Two years have passed since Japanese Prime Minister Shinzo Abe’s Liberal Democratic Party (LDP) won Japan’s last general elections with a landslide. Abe, so it seems, is firmly in the saddle to lead the world’s third biggest economy. To be sure, the years ahead will be testing Abe’s leadership skills. He will be confronted with an increasingly assertive China challenging Asia’s maritime territorial boundaries in the East and South China Seas and with a new U.S. President, who on the campaign trail announced to want (much) more from Japan in terms of burden–sharing for Asian security.
Japan’s (relatively) new government is arguably doing (much) better than its critics inside and outside of Japan anticipated when the Liberal-Democratic Party (LDP) Prime Minister Shinzo Abe took over power last December.
Japan’s (relatively) new government led by Prime Minister Shinzo Abe has got a very ambitious economic and monetary policy agenda. Since Abe took office last December, he adopted a massive economic stimulus package while convincing Japan’s central bank (the Bank of Japan, BoJ) to support and help adopting his plans to achieve 2 per cent inflation through am enormous quantitative easing program.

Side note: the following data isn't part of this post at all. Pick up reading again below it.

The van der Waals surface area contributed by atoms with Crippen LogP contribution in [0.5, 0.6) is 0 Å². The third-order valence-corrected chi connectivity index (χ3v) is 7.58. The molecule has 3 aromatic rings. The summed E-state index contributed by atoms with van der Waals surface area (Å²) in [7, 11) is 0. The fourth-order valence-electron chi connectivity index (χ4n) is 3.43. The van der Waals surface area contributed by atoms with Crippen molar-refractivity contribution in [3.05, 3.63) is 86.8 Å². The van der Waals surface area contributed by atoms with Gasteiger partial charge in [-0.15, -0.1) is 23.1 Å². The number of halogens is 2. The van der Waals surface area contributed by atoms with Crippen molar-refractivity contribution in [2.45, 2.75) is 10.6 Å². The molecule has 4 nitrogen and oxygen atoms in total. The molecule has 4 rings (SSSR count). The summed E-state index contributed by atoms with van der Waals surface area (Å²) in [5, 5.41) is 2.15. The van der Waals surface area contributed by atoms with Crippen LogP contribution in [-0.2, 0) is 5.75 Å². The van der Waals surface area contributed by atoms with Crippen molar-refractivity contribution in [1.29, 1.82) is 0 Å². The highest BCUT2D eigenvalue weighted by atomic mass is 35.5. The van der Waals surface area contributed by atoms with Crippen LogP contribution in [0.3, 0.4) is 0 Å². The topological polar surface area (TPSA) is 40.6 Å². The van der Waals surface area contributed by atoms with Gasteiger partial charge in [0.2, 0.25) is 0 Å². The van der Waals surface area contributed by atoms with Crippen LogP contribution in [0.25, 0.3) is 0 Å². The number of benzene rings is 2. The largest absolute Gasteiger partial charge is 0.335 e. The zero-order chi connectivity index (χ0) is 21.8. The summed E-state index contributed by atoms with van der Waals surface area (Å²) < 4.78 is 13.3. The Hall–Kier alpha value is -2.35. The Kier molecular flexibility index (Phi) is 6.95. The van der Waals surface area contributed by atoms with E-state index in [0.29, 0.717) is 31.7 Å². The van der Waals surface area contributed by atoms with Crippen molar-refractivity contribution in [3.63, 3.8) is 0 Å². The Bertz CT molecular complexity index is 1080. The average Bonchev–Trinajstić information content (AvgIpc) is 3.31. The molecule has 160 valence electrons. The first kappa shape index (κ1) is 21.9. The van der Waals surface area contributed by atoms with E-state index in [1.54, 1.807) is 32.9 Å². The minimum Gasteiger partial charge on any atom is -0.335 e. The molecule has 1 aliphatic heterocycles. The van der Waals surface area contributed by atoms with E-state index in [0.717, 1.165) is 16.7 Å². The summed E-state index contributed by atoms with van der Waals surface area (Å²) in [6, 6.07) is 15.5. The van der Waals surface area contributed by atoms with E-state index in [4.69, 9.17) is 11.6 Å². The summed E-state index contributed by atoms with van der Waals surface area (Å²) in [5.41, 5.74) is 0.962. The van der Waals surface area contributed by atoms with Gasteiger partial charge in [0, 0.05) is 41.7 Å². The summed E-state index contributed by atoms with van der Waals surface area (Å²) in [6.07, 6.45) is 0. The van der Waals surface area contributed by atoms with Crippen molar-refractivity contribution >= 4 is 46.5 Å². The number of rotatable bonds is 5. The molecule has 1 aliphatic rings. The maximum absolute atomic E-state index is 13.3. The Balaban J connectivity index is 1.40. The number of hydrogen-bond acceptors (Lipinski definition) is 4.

The American pivot to Asia, the increasing military capabilities of China’s People’s Liberation Army (PLA) and the growing threat posed by the nuclear and ballistic program of the Democratic People’s Republic of Korea (DPRK), have accelerated the evolution of the US-Japan alliance that had started after the end of the Cold War.
The LDP is back. After three years in opposition, the Liberal-Democratic Party led by the party’s president Shinzo Abe won an impressive landslide victory in Japan’s general elections on December 16. The LDP won 294 seats in the Lower House (the parliament’s first chamber) while its coalition partner the New Komei Party won 31 seats in the Lower House. The governing coalition’s strength exceeds 320 seats, more than two-thirds of the total seats in the chamber.
While the international press did not cover China’s foreign and security policies as priority issues on the agenda of Beijing’s new leadership, China’s incoming leadership under President Xi Jinping is nonetheless charged with the challenge to explain and formulate how Xi and his entourage are planning to deal with the country’s allies and rivals in and beyond the region.